ORLANDO, Fla. -- Every Monday, 93-year-old Eddy (the only name he's known by at MetroWest Golf Club) is the first one out on the golf course.
"Plays from the reds," the starter says. "Never misses a round."
Make no mistake, MetroWest Golf Club is a high-end Robert Trent Jones, Sr. design that includes a majestic clubhouse, an award-winning restaurant, beautifully appointed locker rooms, GPS yardage system, a dual-sided double-tiered practice range with chipping and bunker areas, valet service and a staff that will come to your car to pick up your clubs if you miss the bag drop.
But what makes MetroWest different from all the other upscale facilities in and around Orlando is how much it feels like a friendly neighborhood course.
"Yeah, you're right. It has something to do with the community nearby," said Justin Norvell, director of golf at MetroWest. "We get a lot of regulars. It creates a nice atmosphere."
And a welcoming one, too. You may not be a "regular" at MetroWest G.C., but everyone from the bag drop attendant to the pro shop staff to the starter will make you feel like one.
Still, the best reason to get away from the crush of resorts surrounding Orlando and head for MetroWest is the golf.
"There is so much flat golf in Florida," Norvell said, "so a place like this with the hills and the elevation changes is quite nice."
It's not just nice. It's truly beautiful.
Don't rush off the tee boxes. Look around. Many of the views are worthy of some pictures. And many of the holes will be far more than just a photographic memory.
The first beauty is the par-5 fourth. The dogleg right starts from a slightly elevated tee and runs out at more than 600 yards from the tips, requiring three good shots to get home in regulation. An imposing oak tree on the left side helps frame the landing area for your tee shot. The maintenance crew has been told to take good care of that oak. It makes the hole.
The par-5 seventh is another knockout with its huge and artistically shaped bunker fronting the green, and the par-3 eighth shows off sculpted dual bunkers on either side of a heart-shaped green. But one of the real stunners is the 405-yard par-4 ninth.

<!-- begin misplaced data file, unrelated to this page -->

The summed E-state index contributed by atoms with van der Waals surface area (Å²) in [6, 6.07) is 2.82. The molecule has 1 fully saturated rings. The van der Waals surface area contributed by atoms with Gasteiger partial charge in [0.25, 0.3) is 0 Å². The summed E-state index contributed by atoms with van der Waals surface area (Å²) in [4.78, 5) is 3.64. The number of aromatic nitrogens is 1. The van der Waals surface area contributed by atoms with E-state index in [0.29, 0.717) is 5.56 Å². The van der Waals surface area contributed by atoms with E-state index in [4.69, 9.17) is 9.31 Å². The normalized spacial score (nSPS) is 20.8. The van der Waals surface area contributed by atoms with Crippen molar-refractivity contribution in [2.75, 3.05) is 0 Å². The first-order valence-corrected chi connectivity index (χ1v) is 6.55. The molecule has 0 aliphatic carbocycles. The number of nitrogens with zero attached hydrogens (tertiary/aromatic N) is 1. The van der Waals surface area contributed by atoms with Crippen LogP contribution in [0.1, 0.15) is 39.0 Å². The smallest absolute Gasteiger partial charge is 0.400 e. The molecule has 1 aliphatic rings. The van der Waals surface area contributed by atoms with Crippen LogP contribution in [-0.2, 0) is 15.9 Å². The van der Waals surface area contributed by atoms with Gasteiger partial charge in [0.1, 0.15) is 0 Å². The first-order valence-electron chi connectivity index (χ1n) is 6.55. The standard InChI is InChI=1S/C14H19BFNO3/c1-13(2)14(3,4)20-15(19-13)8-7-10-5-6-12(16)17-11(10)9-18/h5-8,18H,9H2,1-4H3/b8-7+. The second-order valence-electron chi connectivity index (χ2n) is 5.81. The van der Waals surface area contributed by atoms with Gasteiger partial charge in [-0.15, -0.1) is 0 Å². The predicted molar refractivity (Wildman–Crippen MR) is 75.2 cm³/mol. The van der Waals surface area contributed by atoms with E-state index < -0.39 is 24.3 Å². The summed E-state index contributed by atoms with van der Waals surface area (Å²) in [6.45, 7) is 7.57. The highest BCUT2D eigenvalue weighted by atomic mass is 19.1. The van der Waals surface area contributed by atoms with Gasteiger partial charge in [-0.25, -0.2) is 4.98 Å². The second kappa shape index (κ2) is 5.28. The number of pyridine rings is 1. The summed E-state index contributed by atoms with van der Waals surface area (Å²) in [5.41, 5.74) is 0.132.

"John Daly hit the green from the gold tees," Norvell said. "It was a 360-yard carry over water. I think it was during the Oldsmobile Scramble held here in the 90s."
There's a rumor at MetroWest that one of the assistant pros also struck the green from the golds during a friendly round. It's probably best for the rest of us, however, to play from the blues or whites and hit a nice baby draw with a fairway metal down the right side and safely away from the water.
The back nine at MetroWest is a bit more wide open, although nearly every one of the 18 holes gives the golfer a generous fairway. But the inward nine is just as pretty as the rest, especially the par-5 14th. Here you're at the highest point on the course and can see parts of downtown Orlando. The 562-yard hole descends to a peninsula green with water on the left and back, and two big bunkers on the right. It may be the most picturesque hole on the course.
Mix together the design of one of golf's elite architects, a grand clubhouse and a neighborly feel, and there is little else anyone would desire from a day of golf. Also, if you're looking to get away from the pricey Orlando-area resort golf courses, MetroWest can offer a good test of your game.
And, if you get an early Monday morning tee time at MetroWest, say hello to 93-year old Eddy. He'll be there, playing from the reds.
July 18, 2011